THE government wants to privatise, but the tyranny of political correctness precludes it from saying so. Finance Minister Nhlanhla Nene told the media before his first medium-term budget last week that the government would sell "noncore assets", but he insisted that privatisation is not privatisation.
The government’s orgy of interventionism, spending, debt and nationalisation during the past decade, and the resultant economic stagnation might have peaked, if Nene is to be believed. We might emulate the proven liberalisation, privatisation and tax-cut strategies of high-growth African and other countries. "There are," he said, "areas where government is not supposed to be" and "those assets should be disposed of". Disposal (for example, of Sasol) is one of three ways to privatise, the others being deregulation (airlines) and outsourcing (construction).
Talk is cheap so there is no way of knowing whether his promises mean anything. Previous promises to reduce red tape by the president and various ministers were followed by regulatory diarrhoea at the behest of self-serving bureaucrats, especially in such juggernauts as the Financial Services Board, the Competition Commission and the National Credit Regulator. The difference between past and new promises is that, as Nene observed, the government no longer has enough money to fund bankrupt dinosaurs such as South African Airways (SAA), Eskom, the Post Office and the SABC. It is too early to say whether he, like his Cabinet colleagues, lives in a fantasy land, where, instead of privatisation, new promises of sustainability and the end of bailouts precede new officials who produce new turnaround strategies destined to be new disasters.
Since Nene is a qualified economist who ably chaired Parliament’s finance portfolio committee, where he was exposed to substantial evidence and argument, he understands the key role of incentives and prices
Nene promised the disposal of "noncore assets" but would not give "the whole list … because we are doing a review". He said parastatals would "no longer be able to count on bailouts". Of course they will. When putative rescue plans fail, they will be bailed out. Nene can avoid bailouts only if he disposes of them before the next bailout. Government undertakings always have implicit government backing. That fact alone was the necessary and sufficient condition for the sub-prime "financial crisis".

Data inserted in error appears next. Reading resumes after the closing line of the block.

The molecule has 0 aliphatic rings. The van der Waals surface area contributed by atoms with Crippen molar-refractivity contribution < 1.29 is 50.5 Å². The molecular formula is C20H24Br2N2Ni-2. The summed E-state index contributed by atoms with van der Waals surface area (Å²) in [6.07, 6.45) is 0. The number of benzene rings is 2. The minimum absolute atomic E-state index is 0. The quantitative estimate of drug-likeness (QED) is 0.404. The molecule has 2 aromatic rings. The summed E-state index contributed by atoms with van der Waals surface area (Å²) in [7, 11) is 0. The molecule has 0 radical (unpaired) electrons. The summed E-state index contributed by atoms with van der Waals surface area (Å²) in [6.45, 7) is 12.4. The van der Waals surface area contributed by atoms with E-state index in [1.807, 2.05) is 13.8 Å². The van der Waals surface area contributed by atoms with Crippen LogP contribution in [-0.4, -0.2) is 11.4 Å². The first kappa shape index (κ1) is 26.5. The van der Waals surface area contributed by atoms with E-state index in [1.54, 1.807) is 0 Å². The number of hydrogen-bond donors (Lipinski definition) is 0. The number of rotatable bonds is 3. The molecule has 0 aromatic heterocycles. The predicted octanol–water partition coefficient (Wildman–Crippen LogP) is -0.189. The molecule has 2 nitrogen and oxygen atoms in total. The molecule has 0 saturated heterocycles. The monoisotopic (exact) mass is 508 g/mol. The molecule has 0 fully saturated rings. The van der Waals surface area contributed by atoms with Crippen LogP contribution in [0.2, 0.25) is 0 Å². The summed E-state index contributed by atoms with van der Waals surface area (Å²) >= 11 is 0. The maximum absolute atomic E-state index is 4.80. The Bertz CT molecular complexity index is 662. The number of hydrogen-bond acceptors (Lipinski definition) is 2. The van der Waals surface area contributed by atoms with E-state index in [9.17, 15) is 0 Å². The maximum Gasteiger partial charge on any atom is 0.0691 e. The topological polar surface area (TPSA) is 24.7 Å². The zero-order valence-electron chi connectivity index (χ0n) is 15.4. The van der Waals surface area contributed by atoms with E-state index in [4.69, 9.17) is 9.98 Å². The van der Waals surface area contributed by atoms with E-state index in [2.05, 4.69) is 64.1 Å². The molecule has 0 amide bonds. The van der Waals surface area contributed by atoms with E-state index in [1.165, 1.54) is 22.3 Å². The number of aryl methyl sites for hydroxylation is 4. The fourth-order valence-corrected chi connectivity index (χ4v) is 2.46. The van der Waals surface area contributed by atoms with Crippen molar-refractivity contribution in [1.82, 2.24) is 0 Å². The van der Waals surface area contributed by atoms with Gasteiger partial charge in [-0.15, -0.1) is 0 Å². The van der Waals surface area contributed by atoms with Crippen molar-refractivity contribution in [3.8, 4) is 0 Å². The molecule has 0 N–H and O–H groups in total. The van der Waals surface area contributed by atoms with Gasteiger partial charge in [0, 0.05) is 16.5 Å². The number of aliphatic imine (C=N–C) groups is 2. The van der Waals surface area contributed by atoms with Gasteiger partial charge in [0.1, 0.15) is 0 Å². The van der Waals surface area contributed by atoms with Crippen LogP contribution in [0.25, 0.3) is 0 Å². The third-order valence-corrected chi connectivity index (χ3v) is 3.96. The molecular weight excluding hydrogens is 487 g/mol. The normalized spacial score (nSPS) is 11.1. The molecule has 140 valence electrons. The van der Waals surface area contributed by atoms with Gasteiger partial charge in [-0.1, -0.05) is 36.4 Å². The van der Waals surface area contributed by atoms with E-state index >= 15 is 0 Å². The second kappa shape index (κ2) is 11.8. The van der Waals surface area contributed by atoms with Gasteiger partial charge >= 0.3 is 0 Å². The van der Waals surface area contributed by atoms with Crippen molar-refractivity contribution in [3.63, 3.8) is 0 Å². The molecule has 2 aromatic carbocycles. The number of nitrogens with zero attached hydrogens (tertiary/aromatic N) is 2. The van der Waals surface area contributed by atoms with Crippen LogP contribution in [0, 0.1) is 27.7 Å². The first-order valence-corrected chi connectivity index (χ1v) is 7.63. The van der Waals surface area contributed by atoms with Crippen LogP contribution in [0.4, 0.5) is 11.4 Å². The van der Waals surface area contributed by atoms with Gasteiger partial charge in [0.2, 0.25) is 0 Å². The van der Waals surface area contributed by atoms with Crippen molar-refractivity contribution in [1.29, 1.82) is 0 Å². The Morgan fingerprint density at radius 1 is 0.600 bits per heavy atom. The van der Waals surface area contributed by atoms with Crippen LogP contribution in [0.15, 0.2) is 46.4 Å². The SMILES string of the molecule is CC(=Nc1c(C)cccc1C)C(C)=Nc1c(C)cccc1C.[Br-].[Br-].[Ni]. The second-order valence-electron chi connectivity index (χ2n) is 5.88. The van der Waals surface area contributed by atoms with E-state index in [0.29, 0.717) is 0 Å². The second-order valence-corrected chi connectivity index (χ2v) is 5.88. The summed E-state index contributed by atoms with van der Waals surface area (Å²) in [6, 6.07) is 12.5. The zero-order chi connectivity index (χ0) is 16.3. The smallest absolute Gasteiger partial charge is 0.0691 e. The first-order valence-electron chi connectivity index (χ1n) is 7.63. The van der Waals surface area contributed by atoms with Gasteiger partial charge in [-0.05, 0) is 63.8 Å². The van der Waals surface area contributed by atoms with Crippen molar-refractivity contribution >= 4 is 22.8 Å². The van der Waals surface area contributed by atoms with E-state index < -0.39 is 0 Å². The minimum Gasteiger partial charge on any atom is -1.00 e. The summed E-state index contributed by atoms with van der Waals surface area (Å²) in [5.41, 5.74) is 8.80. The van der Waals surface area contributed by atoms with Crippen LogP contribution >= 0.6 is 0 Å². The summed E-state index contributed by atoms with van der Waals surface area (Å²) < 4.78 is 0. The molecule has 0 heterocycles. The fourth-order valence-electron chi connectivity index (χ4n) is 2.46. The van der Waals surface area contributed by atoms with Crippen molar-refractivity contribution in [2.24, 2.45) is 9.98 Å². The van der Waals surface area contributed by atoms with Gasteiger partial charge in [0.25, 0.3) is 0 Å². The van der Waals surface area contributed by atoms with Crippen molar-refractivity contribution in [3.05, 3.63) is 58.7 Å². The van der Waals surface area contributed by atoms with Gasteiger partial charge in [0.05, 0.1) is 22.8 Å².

Nene promised to ensure that the "government focuses on what government is supposed to do, and the private sector focuses on what the private sector is supposed to do". As he would not give "the whole list", I will. He should start by realising that what the government finances, it need not produce. All parastatals can be sold and the government can buy whatever it needs from privatised suppliers, just as it buys fuel from Sasol. It routinely buys food, vehicles, computers and advertising space from private suppliers. A precondition for funding departments should be that they deregulate and allow free competition on equal terms with whatever they do. Comair, for instance, should enjoy precisely the same access as SAA (pending privatisation) to government backing, tax breaks, etc.
Much more than parastatals should be privatised. Everything the private sector does better than the government should be outsourced, especially where quality matters most: healthcare and education. "National health insurance" should be just that — insurance. The government can pay premiums for welfare recipients and leave the rest to insure themselves. The poor will, like the rich now, enjoy conspicuously superior private care at government expense. Pupils enduring retrograde government education should get superior private ("voucher") education with government funding at the present education budget rates. Mark Twain quipped that pupils should not allow government schooling to interfere with their education.
Since Nene is a qualified economist who ably chaired Parliament’s finance portfolio committee, where he was exposed to substantial evidence and argument, he understands the key role of incentives and prices. What remains to be seen is whether he has enough presidential support and personal resolve to replace government growth with economic growth.